Nation: The President Giveth and Taketh Away

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Probably no one is better able to testify to the frustrating, mostly unrewarding burden of the vice presidency than Hubert Humphrey, who served the most demanding—some would say tyrannical—President of modern times, Lyndon Johnson. In a relaxed interview last week with TIME Correspondent Leo Janos, Humphrey, now teaching at the University of Minnesota and Macalester College, explained his seeming subservience to L.B.J. and offered some insights into Spiro Agnew's behavior:

IT'S like being naked in the middle of a blizzard with no one to even offer you a match to keep you warm—that's the vice presidency. You are trapped, vulnerable and alone, and it does not matter who happens to be President. Anyone who thinks that the Vice President can take a position independent of the President or his Administration simply has no knowledge of politics or government. You are his choice in a political marriage, and he expects your absolute loyalty.

The public is often misled about what the Vice President can or cannot do. Friends used to complain: "Hubert, what's got into you? Why are you talking this way about Viet Nam?" What could I say? Absolutely nothing. Why, could you imagine what would happen to a Vice President who publicly repudiated his Administration? Man, that's political suicide. Before the nomination, I told Johnson that I would express my views privately, but once a decision was made—that was it. For better or worse, I was a loyal Vice President.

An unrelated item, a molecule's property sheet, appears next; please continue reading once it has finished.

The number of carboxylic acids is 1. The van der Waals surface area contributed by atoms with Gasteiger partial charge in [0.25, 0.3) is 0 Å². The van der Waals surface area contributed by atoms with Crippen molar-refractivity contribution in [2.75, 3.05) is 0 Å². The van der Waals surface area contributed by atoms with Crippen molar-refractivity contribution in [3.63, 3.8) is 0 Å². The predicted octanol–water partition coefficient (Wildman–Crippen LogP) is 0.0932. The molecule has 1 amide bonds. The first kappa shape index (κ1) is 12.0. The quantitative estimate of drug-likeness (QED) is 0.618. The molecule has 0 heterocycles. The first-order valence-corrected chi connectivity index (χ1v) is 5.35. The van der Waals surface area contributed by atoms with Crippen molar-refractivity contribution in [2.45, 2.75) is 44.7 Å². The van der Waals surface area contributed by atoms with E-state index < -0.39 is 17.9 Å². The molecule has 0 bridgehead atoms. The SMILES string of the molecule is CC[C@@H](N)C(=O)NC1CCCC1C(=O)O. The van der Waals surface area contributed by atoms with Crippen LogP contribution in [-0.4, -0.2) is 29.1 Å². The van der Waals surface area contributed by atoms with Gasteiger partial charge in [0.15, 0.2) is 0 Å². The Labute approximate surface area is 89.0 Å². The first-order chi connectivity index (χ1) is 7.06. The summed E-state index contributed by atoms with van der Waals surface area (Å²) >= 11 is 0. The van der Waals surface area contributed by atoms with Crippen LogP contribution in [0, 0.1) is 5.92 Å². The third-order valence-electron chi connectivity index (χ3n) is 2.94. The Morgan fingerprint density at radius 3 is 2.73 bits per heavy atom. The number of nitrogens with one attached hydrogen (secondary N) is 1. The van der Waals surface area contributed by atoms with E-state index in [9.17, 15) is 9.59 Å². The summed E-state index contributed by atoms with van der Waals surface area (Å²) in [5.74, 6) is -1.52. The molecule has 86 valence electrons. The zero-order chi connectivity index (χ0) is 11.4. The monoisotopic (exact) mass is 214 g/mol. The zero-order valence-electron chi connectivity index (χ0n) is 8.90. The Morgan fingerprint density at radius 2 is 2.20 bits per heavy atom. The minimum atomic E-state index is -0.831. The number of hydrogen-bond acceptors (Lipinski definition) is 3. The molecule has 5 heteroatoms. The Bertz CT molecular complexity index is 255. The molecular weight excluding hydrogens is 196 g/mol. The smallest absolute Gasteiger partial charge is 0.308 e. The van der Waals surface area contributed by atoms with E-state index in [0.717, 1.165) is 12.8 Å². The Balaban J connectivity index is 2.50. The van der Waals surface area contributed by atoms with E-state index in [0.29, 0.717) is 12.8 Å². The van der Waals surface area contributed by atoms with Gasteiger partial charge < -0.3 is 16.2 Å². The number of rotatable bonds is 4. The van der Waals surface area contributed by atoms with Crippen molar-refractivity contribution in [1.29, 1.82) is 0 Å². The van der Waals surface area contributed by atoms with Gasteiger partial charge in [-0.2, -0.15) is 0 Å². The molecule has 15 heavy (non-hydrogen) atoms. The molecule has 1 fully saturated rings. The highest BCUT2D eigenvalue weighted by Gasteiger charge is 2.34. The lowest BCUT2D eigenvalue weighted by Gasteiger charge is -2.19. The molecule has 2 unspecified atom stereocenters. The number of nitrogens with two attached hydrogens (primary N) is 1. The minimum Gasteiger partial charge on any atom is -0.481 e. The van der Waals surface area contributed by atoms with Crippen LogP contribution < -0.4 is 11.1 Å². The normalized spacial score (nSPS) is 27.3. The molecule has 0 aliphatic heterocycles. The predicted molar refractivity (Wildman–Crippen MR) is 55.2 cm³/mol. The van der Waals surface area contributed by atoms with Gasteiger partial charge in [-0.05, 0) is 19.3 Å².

I think it's tougher to serve under a President who himself has been a Vice President. Johnson prided himself on total loyalty to Jack Kennedy, so he stressed the loyalty aspect with me. Now, Nixon served Eisenhower as the bare-knuckle fighter playing the role of a controversial partisan. That seems to be Agnew's role—and don't think that he's not acting under orders. A President who has been a Vice President knows all the tricks about how to manipulate his number-two man. That was true of Johnson; I'm sure that it's true of Nixon, and it might even have been true of me had I made it.

Some examples? Well, Johnson made sure he never did anything to upstage Kennedy. So Johnson decreed that no reporters would be allowed to accompany me in my travels around the country. Sometimes before Cabinet meetings, Johnson would ask me to give some member particular hell. For one reason or another, he did not want to do the job himself.

The first year in office I spent most of my time on Capitol Hill pushing the Great Society programs. Damn it, I was good at it, and my office was a popular spot with the Democrats. So the Democratic leadership got a wee bit jealous, and I was told to close down my Capitol Hill office. The President giveth and he taketh away. My role in helping to get this legislation passed has never been made public. And that's another of the Vice President's frustrations—the President gets the credit.

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